The Minivers, an English "middle-class" family experience life in the first months of World War II. While dodging bombs, the Minivers' son courts Lady Beldon's granddaughter. A rose is named after Mrs. Miniver and entered in the competition against Lady Beldon's rose.Written by
Michael Rice <TheMikeRic@aol.com>
During the scene in the bedroom when Clem arrive back from Dunkirk they mentioned a meal called ham and eggs the British do not eat ham and eggs it's bacon and eggs she also little cigarette from the book of matches. See more »
Did you know that the 12th Lord Beldon was hanged?
He was beheaded! Such things happen in the best families. In fact, usually in the best families.
See more »
End of the film: AMERICA NEEDS YOUR MONEY BUY DEFENSE BONDS AND STAMPS EVERY PAY DAY See more »
With her peaceful English life suddenly thrown into turmoil by the Second World War, MRS. MINIVER continues to provide a solid rock of security for her family.
Released seven months after America's entry into the War, this film did a great deal to inform the American people about Britain's defiance against Nazi Germany and the steadfast resolution of the British people in the face of seemingly overwhelming odds. Coming at a time of heightened emotions - as well as being expertly produced and extremely well acted - it is easy to see why the film earned 6 Oscars, including Best Picture & Best Director.
Greer Garson is completely marvelous in the title role, (for which she won the Best Actress Oscar), presenting a portrait of grace & courage under fire which transcends mere acting. She is representing an entire island full of women who grew the crops & ran the factories and kept the nation operating while the men went to battle. Through her wonderful performance, Garson shows how those she symbolized more than did their part in the fight against the Axis.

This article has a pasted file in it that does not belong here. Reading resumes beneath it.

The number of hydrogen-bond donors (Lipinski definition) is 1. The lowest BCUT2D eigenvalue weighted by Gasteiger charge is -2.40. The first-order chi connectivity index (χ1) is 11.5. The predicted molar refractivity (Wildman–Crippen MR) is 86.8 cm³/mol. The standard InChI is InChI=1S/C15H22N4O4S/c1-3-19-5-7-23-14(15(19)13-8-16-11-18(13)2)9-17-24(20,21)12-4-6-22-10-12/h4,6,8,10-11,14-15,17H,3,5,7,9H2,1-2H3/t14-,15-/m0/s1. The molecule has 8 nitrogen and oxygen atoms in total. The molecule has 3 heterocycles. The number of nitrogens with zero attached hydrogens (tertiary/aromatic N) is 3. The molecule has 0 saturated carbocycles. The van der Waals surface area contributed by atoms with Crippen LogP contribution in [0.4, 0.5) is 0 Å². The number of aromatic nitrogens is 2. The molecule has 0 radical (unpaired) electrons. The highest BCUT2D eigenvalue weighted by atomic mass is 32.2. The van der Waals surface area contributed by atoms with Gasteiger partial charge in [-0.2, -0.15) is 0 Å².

Two other ladies give outstanding performances in the film. As the local aristocrat, Dame May Whitty is properly imperious & proud, yet the viewer sees her character unbend over the course of the film to become much more vulnerable. Winning the Best Supporting Actress Oscar, lovely Teresa Wright is luminous as Dame May's granddaughter. Sweetly sensible, elegantly at ease, joyous during hardships, Miss Wright gives a performance not easy to forget.
In solid, understated roles, both Walter Pidgeon as Mr. Miniver & Richard Ney as his elder son, supply good support to the ladies in the cast. Pidgeon gets to pilot one of the Little Boats to Dunkirk and Ney becomes a flyer with the RAF, but both are performed in an almost subdued manner, leaving the heroics to the women.
A quintet of fine actors add small, deft brushstrokes to the movie's canvas: cherubic Henry Travers as the station-master who delights in the gentle art of breeding roses; blustery Reginald Owen as the local storekeeper who eagerly takes over as air raid warden; kindly Henry Wilcoxon as the village vicar; blunt Rhys Williams as the boyfriend of the Miniver's maid (comically played by Brenda Forbes); and Helmut Dantine as the pitiless German pilot who briefly invades the Miniver household.
Six-year-old Christopher Severn will either delight or annoy as the Miniver's talkative infant son. Clare Sandars, as his slightly older sister, is left something of a cipher by the script.
Movie mavens should recognize Ian Wolfe, uncredited as a boatman helping with the Dunkirk rescue.
The scenes involving the brutal aerial bombardment are still vividly suspenseful, focusing primarily on the faces of the actors involved.
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